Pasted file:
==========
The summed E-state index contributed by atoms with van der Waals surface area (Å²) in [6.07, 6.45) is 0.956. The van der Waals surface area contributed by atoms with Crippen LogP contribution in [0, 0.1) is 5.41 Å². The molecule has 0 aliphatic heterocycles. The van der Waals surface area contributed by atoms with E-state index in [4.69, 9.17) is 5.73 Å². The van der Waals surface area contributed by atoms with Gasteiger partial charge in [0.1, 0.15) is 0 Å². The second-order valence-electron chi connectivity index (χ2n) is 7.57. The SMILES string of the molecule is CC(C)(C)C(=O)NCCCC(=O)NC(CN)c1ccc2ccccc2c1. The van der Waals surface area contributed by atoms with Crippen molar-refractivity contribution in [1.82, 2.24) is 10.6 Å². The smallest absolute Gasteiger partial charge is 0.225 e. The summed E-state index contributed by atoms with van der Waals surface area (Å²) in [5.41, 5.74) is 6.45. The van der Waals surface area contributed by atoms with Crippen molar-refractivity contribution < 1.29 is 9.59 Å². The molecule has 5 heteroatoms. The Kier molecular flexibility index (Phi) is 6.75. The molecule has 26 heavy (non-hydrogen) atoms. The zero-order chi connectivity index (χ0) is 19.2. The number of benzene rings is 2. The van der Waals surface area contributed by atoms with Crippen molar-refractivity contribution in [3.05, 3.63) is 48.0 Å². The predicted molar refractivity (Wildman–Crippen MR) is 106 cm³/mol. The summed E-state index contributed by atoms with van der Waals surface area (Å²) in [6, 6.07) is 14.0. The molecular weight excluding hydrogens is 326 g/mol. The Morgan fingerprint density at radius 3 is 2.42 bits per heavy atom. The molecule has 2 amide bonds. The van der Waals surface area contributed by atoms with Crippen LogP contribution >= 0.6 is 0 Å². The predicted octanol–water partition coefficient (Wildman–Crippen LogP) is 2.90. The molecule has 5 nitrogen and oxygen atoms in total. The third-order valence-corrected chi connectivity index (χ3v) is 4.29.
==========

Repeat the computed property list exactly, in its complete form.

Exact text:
The summed E-state index contributed by atoms with van der Waals surface area (Å²) in [6.07, 6.45) is 0.956. The van der Waals surface area contributed by atoms with Crippen LogP contribution in [0, 0.1) is 5.41 Å². The molecule has 0 aliphatic heterocycles. The van der Waals surface area contributed by atoms with E-state index in [4.69, 9.17) is 5.73 Å². The van der Waals surface area contributed by atoms with Gasteiger partial charge in [0.1, 0.15) is 0 Å². The second-order valence-electron chi connectivity index (χ2n) is 7.57. The SMILES string of the molecule is CC(C)(C)C(=O)NCCCC(=O)NC(CN)c1ccc2ccccc2c1. The van der Waals surface area contributed by atoms with Crippen molar-refractivity contribution in [1.82, 2.24) is 10.6 Å². The smallest absolute Gasteiger partial charge is 0.225 e. The summed E-state index contributed by atoms with van der Waals surface area (Å²) in [5.41, 5.74) is 6.45. The van der Waals surface area contributed by atoms with Crippen molar-refractivity contribution < 1.29 is 9.59 Å². The molecule has 5 heteroatoms. The Kier molecular flexibility index (Phi) is 6.75. The molecule has 26 heavy (non-hydrogen) atoms. The zero-order chi connectivity index (χ0) is 19.2. The number of benzene rings is 2. The van der Waals surface area contributed by atoms with Crippen molar-refractivity contribution in [3.05, 3.63) is 48.0 Å². The predicted molar refractivity (Wildman–Crippen MR) is 106 cm³/mol. The summed E-state index contributed by atoms with van der Waals surface area (Å²) in [6, 6.07) is 14.0. The molecular weight excluding hydrogens is 326 g/mol. The Morgan fingerprint density at radius 3 is 2.42 bits per heavy atom. The molecule has 2 amide bonds. The van der Waals surface area contributed by atoms with Crippen LogP contribution >= 0.6 is 0 Å². The predicted octanol–water partition coefficient (Wildman–Crippen LogP) is 2.90. The molecule has 5 nitrogen and oxygen atoms in total. The third-order valence-corrected chi connectivity index (χ3v) is 4.29.